In an email to staff this morning, seen by InDaily, Acting Vice-Chancellor Professor Mike Brooks said 71.4 per cent of National Tertiary Education Union members voted in favour of the proposal to cut employee pay by 3.5 per cent until July 2021 in order to help save 200 out of a total 400 full-time jobs currently under threat.
Under the deal, staff would miss out on a scheduled 1.5 per cent pay rise for four months and forgo annual leave loading.
They would also be subject to a general “purchased leave” arrangement, with 15 days of leave to be taken by staff during closedown periods this year and next.
In his email, Brooks said the university faced “difficult times”, but the deal would help “minimise” job losses.
“This is a pleasing result and we will now proceed to an all-staff vote,” he wrote.
“In sharing the savings in this way we will minimise job losses and avoid the major restructuring we would otherwise have to pursue.
“I also believe our University’s greatest asset is our outstanding complement of staff.
“I hope we all continue to stand as a community to protect staff jobs and help ensure a strong and sustainable future for our University.”
NTEU state branch secretary Ron Slee said about three-quarters of union members voted, with past experience suggesting an all-staff vote would produce a similar result to the union decision.
“We took the view that it would be in the interest of members on balance to vote for this because the purpose was to try to save at least a couple of hundred jobs and the alternative would be far worse,” he said.
“It’s a big ask asking in some cases members with ongoing positions to sacrifice some of their salary but we believe it will work out for the better.”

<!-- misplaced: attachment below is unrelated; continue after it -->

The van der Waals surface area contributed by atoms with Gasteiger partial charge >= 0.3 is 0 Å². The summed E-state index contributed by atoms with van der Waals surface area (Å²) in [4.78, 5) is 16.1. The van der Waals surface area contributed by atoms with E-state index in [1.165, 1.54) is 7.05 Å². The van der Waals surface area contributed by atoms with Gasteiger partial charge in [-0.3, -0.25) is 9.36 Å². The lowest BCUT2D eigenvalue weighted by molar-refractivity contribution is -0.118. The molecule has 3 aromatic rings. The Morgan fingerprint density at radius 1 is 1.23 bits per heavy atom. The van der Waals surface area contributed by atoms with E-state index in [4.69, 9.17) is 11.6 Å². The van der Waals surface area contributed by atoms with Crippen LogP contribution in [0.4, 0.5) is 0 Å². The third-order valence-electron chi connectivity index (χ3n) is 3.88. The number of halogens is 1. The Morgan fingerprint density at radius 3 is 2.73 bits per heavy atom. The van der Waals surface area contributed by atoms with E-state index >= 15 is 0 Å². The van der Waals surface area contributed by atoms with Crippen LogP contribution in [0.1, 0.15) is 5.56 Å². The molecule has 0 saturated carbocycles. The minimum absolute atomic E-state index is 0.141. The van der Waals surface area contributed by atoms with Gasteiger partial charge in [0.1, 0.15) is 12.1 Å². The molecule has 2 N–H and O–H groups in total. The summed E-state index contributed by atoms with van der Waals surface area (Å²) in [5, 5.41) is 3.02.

It comes as the university faces an anticipated $100 million shortfall for its 2020 budget, with current projections indicating that the total reduction in revenue in 2020 and 2021 would be in the order of $225 million, compared with that generated last year.
The shortfall is largely driven by a $78 million decline in international student enrolments following the onset of the coronavirus pandemic.
Melbourne University earlier this week announced it would axe 450 permanent staff.
The university – the richest tertiary institution in Australia – said it expected to lose $1 billion in revenue over the next three years, largely due to plummeting international student enrolments.
InDaily reported on Tuesday that the $60 million in savings that Adelaide University needed to find equated to the loss of about 400 full-time jobs, but under the deal negotiated with the union, 200 of those could be saved.
The proposal will now be presented to all university staff, who have seven days to consider it before an electronic all-staff ballot is opened on Monday August 17.
If a majority of staff vote in favour of the proposal, it would then be referred to the Fair Work Commission for approval.
The university will hold a staff forum on Tuesday to provide an update on the proposed changes.
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